March 12. 2020. Farnham, Surrey, UK. The UK’s first Repair Café Conference – held today and organised by The Centre for Sustainable Design [CfSD] at University for the Creative Arts (UCA) – sees a preview of a first, an online “Repair Café Carbon Calculator”, and a demonstration of 3D printing for spare parts as used by Farnham Repair Café (FRC).
This is the first time the calculator https://repaircafes.carboncalculator.sp-consulting.online/index.php/es-calc/ has been previewed in public ahead of its official launch on 31st March. Also on 31st March, a new FRC website will be launched at https://frc.cfsd.org.uk/
The conference – https://cfsd.org.uk/events/repair-cafes-conference – at UCA, Falkner Road, Farnham, Surrey, GU9 7DS – discusses new research on global repair café and visitors’ behaviour, new innovations, and sharing best practice on issues related to running repair cafes and the repair of electronics, textiles, mechanicals, furniture and bicycles.
Delegates include representatives from repair cafés, local authorities, green organisations and academia.
The calculator rapidly calculates, via any given weight or number of repaired products, how much CO2 is potentially saved. It takes into account variables including average transport emissions to and from the repair café, spare parts use, rebound consumption and the savings made by reducing the total sum of greenhouse gases that would have been released by manufacturing new products, had these products not been successfully repaired by repair cafés in the UK.
It will be available from 31st March for use by repair cafés and any other organisations and individuals anywhere in the world, free of charge.
The calculator is the result of collaboration between FRC trustee and volunteer Steve Privett and UCA’s Professor Martin Charter, Director, CfSD and Chair of the Board of Trustees of FRC. The project has been funded by UCA as a result of an award from Research England.
In the beginning…
“There wasn’t a specific ‘eureka, who was keen to make it accessible by anyone with an internet connection. The idea evolved from there into the calculator we see today. At its core is a sound methodology based on information and data from Farnham Repair Café and other repair cafés in the UK.”
The information and data were used by Privett in his dissertation on “Potential impact of UK Repair Cafés on the mitigation of greenhouse gas emissions” for his masters degree in sustainable development at the University of Surrey, where he gained a distinction in his masters degree thesis.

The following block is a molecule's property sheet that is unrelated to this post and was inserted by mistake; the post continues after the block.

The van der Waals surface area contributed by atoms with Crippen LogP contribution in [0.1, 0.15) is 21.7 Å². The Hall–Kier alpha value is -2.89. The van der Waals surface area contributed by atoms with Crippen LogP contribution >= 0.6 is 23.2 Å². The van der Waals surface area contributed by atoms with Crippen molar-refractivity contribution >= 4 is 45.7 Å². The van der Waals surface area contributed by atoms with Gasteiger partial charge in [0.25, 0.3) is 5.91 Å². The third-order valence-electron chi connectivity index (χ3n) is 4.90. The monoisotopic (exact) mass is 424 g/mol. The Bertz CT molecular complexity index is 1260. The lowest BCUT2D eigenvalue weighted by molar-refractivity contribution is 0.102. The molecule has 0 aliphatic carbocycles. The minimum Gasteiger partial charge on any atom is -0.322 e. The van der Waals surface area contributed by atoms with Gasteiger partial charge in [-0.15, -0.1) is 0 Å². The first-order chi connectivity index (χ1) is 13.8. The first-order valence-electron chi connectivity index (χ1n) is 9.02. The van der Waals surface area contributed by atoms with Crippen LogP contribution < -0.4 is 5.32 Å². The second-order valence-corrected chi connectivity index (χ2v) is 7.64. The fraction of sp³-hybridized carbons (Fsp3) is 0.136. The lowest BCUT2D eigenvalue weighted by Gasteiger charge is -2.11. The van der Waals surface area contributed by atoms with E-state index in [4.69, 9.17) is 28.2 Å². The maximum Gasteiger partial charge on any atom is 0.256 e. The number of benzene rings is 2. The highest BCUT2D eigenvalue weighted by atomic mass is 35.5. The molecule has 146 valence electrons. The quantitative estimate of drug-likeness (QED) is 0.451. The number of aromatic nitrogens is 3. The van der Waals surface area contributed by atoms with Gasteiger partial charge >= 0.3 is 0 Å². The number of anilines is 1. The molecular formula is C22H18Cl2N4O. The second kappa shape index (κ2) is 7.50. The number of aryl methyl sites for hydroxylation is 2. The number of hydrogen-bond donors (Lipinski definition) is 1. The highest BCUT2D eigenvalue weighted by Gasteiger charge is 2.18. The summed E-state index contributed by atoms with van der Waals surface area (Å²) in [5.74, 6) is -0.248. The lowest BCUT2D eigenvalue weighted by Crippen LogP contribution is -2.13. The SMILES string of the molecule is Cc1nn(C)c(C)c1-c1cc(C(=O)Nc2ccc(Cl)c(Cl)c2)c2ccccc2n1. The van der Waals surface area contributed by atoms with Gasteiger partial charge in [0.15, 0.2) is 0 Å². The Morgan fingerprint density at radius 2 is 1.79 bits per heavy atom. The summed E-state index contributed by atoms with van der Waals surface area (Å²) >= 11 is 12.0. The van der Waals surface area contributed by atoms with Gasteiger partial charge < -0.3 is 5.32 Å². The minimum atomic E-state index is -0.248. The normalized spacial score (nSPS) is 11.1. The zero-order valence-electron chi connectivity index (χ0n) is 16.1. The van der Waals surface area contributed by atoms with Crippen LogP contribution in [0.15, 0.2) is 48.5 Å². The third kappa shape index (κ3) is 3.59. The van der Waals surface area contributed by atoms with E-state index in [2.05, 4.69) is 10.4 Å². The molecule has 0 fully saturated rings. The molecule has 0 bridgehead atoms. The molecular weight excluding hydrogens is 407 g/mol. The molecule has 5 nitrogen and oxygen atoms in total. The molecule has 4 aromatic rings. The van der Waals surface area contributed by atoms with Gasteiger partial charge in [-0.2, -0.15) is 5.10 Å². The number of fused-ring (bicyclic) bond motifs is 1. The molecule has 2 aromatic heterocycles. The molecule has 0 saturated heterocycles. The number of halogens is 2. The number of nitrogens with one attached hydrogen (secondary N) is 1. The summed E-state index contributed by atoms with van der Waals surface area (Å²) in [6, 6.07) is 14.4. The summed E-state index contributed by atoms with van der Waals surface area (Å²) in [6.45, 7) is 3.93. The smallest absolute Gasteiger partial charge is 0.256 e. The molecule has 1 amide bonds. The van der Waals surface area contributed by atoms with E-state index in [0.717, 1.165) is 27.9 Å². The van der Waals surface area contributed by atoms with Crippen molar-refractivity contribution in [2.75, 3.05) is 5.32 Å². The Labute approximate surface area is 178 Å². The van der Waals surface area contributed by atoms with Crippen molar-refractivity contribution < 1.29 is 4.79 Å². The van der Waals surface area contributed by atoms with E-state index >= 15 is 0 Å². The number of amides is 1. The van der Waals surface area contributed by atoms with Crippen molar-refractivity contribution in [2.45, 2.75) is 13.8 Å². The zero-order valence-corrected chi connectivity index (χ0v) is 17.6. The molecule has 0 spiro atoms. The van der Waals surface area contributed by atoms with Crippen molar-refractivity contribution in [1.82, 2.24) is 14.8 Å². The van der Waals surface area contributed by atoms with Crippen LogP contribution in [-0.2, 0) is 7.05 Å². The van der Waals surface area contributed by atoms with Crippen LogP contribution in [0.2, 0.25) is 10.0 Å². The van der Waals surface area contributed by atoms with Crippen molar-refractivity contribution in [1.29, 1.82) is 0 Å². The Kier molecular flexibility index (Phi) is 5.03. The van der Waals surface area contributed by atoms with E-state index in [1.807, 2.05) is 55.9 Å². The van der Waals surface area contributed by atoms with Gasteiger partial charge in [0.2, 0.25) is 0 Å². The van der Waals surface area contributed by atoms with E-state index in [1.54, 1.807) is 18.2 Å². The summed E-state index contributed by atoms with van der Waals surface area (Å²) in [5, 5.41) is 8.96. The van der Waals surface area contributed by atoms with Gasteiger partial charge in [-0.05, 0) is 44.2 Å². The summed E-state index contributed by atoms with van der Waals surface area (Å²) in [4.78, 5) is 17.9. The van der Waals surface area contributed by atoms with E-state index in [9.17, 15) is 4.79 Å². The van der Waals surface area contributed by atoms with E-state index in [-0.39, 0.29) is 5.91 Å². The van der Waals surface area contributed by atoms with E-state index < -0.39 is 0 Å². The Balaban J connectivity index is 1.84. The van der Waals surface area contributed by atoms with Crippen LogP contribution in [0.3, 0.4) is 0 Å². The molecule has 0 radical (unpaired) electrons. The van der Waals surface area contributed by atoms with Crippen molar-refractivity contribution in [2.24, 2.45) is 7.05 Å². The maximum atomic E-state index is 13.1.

Says Professor Charter, “Research on the social impacts of repair café has been highlighted in the media and on social media, but very little about their potential ability to mitigate CO2 emissions has been published. The calculator should help change that and give more accurate estimations of CO2 saved.
“It’s also an excellent example of how the circular economy – repairing products, example – can reduce the impact of climate change by helping to reduce CO2 emissions.”
Privett comments, “Prior to the preview on 12th March, the methodology that the calculator is based on has seen international interest from repair cafés, academics, research students and repair organisations.”
About the 3D printing demonstration at the conference, Privett says, “3D printing has the ability to revolutionise how repair cafés can further lower CO2 emissions and landfill by being able to repair a wider range of goods, thereby reducing the need to ‘buy new’. Products repaired at FRC using 3D printing have included an antique style lamp, mechanical toys, torches and custom appliance fittings, and promotional keyrings have been produced for FRC.”
A user of FRC, local resident Desi Lyon, says, “Waste of resources is a huge global problem and we no longer bring our children up in a culture of looking after things and repairing them. Not only does Farnham Repair Café offer knowledgeable and helpful engineers and other experts to fix broken items, but its very existence makes me hopeful that communities and individuals can have the power to change national policies and effect change.”
FRC is open on every second Saturday of the month between 10am – 1pm, when it provides advice on, and repair of, many kinds of products, from vacuum cleaners, headphones and lights, to hats, jackets, pushchairs and bicycles. Address: FRC, The Spire Church, South Street, Farnham, GU9 7QU.
Founded in 2015, FRC, a UK-registered repair café charity, is a collaborative project between UCA, CfSD at UCA, Farnham Town Council and The Spire Church in Farnham UK. It is part of the global Repair Café movement of over 2000, led by The Repair Café International Foundation – founded in the Netherlands in 2011; the number of repair cafés in the UK has doubled over the last year to more than 125.
Says Professor Charter, “Our repairers are highly skilled and do a brilliant job. To date we have organised 58 sessions and had 3,000 visitors to Farnham Repair Café since launch. There have been almost 1300 repairs at a 65 percent repair rate with over 3.7 tonnes being diverted from landfill, and we have reduced CO2 by 32.4 tonnes, and seen over £91,000 saved by repairing instead of buying new.”
For more information contact Martin Charter email@example.com